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I am trying to put a SHP file into my PostGIS database, the the data is just a little off. I think this is because I am using the wrong SRID. The contents of the PRJ file are as follows:


What SRID does this correlate to? And more generally, how can I look up the SRID based on the information found in the PRJ file? Is there a lookup table somewhere that lists all SRID's and their 'geogcs' equivalents?

For reference, here is an image of some of the data imported using srid=4269 (I also tried 4326 and got the exact same results):


The yellow is my data imported from the SHP, and the background is from openlayers (from the geodjango admin). Does this mean I'm using the wrong SRID, or is this just expected margin of error?

The shp file is from here

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up vote 19 down vote accepted

To elaborate on synecdoche's answer, the SRID is sometimes called an "EPSG" code. The SRID/EPSG code is a defacto short-hand for the Well-Known-Text representations of projections.

You can do a quick search on the SRID table to see if you can find an exact or similar match:
SELECT srid, srtext, proj4text FROM spatial_ref_sys WHERE srtext ILIKE '%BLAH%'

Above was found at

You can also search on for these kinds of things. The search tool is primitive so you may have to use a Google search and specify the site, but any results will show you the ESRI PRJ contents, the PostGIS SQL INSERT, and a bunch of other representations.

I think your PRJ is at:

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Prj2EPSG is a small website aimed at exactly this problem; paste in the PRJ contents and it does its best to find a matching EPSG. They also have a web service API. It's not an exact science. They seem to use Lucene and the EPSG database to do text searches for matches.

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Thanks for sharing. I am working on a project where I have to import a lot of GIS files from multiple U.S. states and getting the EPSG right with their API has been very helpful. – Mario Flores Apr 14 '14 at 18:25
For some reason, I am still confused after reading this answer, I have a prj file and uploaded it to, got 26918, which doesn't look like a SRID code... – Kevin Zhao Jun 8 '15 at 6:35
Sure it is: – Nelson Jun 9 '15 at 12:01

The data seems to be NAD83, which has an SRID of 4269. Your PostGIS database has a spatial_ref_sys table which is the SRID lookup table.

If the data looks the same with an SRID of 4269 (NAD83) and 4326 (WGS84), then there's something wrong.

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Go and download the GDAL utilities , the ogrinfo (which would spit the projection information) and ogr2ogr utilities are invaluable.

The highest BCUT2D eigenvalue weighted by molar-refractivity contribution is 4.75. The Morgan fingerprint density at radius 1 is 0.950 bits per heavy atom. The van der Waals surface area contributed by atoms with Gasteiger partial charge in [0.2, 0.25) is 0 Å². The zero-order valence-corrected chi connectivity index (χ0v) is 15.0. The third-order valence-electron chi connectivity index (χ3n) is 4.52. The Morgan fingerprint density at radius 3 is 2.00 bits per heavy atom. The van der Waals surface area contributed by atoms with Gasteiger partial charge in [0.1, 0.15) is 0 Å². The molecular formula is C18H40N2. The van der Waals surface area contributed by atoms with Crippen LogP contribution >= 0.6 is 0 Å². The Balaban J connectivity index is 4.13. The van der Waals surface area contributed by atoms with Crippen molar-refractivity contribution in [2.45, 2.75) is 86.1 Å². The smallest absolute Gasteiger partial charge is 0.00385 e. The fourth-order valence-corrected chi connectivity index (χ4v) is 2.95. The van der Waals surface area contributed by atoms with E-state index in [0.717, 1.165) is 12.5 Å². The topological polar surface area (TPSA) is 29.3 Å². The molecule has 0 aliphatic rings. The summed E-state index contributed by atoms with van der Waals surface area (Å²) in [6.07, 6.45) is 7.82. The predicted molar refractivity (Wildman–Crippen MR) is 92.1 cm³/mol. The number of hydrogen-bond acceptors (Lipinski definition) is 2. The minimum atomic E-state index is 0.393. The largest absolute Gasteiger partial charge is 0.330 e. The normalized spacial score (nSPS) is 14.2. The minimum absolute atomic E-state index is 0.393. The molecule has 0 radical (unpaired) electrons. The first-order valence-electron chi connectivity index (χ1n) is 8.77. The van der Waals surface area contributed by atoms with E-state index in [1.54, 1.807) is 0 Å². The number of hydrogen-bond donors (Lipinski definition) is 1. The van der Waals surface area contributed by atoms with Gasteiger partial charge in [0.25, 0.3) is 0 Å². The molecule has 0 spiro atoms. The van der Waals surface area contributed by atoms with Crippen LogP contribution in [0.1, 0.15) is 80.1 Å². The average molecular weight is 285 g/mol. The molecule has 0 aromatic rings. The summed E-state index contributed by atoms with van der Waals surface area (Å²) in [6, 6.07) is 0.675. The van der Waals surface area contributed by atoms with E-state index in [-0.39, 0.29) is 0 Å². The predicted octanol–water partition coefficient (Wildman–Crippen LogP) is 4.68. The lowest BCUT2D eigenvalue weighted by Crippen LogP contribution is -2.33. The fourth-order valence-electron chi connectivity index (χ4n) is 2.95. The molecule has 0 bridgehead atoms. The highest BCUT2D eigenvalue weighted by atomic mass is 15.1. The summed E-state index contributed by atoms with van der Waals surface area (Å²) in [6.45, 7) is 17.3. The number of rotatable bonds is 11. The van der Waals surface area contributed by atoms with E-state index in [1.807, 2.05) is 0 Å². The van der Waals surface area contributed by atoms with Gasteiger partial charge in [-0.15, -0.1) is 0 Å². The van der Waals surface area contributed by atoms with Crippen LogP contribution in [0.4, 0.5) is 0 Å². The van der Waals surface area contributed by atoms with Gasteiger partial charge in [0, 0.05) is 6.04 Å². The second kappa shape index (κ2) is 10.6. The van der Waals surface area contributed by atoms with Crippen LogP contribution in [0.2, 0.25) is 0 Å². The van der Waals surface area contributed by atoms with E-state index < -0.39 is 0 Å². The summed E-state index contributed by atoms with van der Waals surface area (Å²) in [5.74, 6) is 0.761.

James gave already a link to That helps to find spatial reference information... I assume you did load the spatial_ref_sys.sql when you prepared your postgis instance.

And to be honest, I don't think the problem is in the PostGIS side of things.

I usually keep my data in different SRIDs in my PostGIS dbs. However, I always need to project to the output SRS. You are showing OpenStreetMap pre-rendered tiles, and I bet they have been drawn using SRID 900913 (the Google Map's modified mercator projection that now everyone uses to render).

My recommendation to you is:

1- Set the right projection in the OpenLayers code which matches whatever tiles you are reading from.

2.- Keep the data in the database in whatever SRID you want (as long as it is correct of course).

3.- Make sure the server you are using to generate the images from your data (ArcGIS Server, Mapserver, GeoServer or whatever it is) is reprojecting to that same SRS.

Everything will match.


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Use GDAL's OSR Python module to determine the code:

from osgeo import osr

srsWkt = '''GEOGCS["GCS_North_American_1983",

# Load in the projection WKT
sr = osr.SpatialReference(srsWkt)

# Try to determine the EPSG/SRID code
res = sr.AutoIdentifyEPSG()
if res == 0: # success
    print('SRID=' + sr.GetAuthorityCode(None))
    # SRID=4269
    print('Could not determine SRID')
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Be sure to take a look at:

Use the Query by Filter option and enter: North American Datum 1983.

This yields -> EPSG:6269.

Hope this works for you.

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